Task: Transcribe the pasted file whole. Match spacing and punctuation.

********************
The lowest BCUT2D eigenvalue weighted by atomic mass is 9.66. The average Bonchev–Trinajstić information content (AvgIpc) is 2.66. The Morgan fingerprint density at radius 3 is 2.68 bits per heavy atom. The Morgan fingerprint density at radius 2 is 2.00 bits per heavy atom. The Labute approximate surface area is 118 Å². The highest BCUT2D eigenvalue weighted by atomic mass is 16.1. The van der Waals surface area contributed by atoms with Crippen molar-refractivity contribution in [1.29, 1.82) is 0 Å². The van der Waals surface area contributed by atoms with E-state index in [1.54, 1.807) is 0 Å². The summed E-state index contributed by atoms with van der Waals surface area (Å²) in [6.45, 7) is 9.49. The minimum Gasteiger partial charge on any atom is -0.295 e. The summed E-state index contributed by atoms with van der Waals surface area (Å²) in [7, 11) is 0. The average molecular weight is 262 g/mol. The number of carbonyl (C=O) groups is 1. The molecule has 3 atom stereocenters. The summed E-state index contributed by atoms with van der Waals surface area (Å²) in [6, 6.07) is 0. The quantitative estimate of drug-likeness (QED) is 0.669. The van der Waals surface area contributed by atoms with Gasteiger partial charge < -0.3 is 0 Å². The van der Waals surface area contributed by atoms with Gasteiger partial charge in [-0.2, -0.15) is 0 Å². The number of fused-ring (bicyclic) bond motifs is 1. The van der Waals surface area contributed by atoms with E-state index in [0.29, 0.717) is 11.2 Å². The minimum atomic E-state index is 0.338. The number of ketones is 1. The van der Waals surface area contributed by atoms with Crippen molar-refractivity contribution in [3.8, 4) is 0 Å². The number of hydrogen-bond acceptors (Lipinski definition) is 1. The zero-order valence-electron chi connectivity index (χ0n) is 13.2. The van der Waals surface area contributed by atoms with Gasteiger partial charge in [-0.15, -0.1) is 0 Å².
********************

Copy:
The lowest BCUT2D eigenvalue weighted by atomic mass is 9.66. The average Bonchev–Trinajstić information content (AvgIpc) is 2.66. The Morgan fingerprint density at radius 3 is 2.68 bits per heavy atom. The Morgan fingerprint density at radius 2 is 2.00 bits per heavy atom. The Labute approximate surface area is 118 Å². The highest BCUT2D eigenvalue weighted by atomic mass is 16.1. The van der Waals surface area contributed by atoms with Crippen molar-refractivity contribution in [1.29, 1.82) is 0 Å². The van der Waals surface area contributed by atoms with E-state index in [1.54, 1.807) is 0 Å². The summed E-state index contributed by atoms with van der Waals surface area (Å²) in [6.45, 7) is 9.49. The minimum Gasteiger partial charge on any atom is -0.295 e. The summed E-state index contributed by atoms with van der Waals surface area (Å²) in [7, 11) is 0. The average molecular weight is 262 g/mol. The number of carbonyl (C=O) groups is 1. The molecule has 3 atom stereocenters. The summed E-state index contributed by atoms with van der Waals surface area (Å²) in [6, 6.07) is 0. The quantitative estimate of drug-likeness (QED) is 0.669. The van der Waals surface area contributed by atoms with Gasteiger partial charge < -0.3 is 0 Å². The van der Waals surface area contributed by atoms with Gasteiger partial charge in [-0.2, -0.15) is 0 Å². The number of fused-ring (bicyclic) bond motifs is 1. The van der Waals surface area contributed by atoms with E-state index in [0.29, 0.717) is 11.2 Å². The minimum atomic E-state index is 0.338. The number of ketones is 1. The van der Waals surface area contributed by atoms with Crippen molar-refractivity contribution in [3.8, 4) is 0 Å². The number of hydrogen-bond acceptors (Lipinski definition) is 1. The zero-order valence-electron chi connectivity index (χ0n) is 13.2. The van der Waals surface area contributed by atoms with Gasteiger partial charge in [-0.15, -0.1) is 0 Å².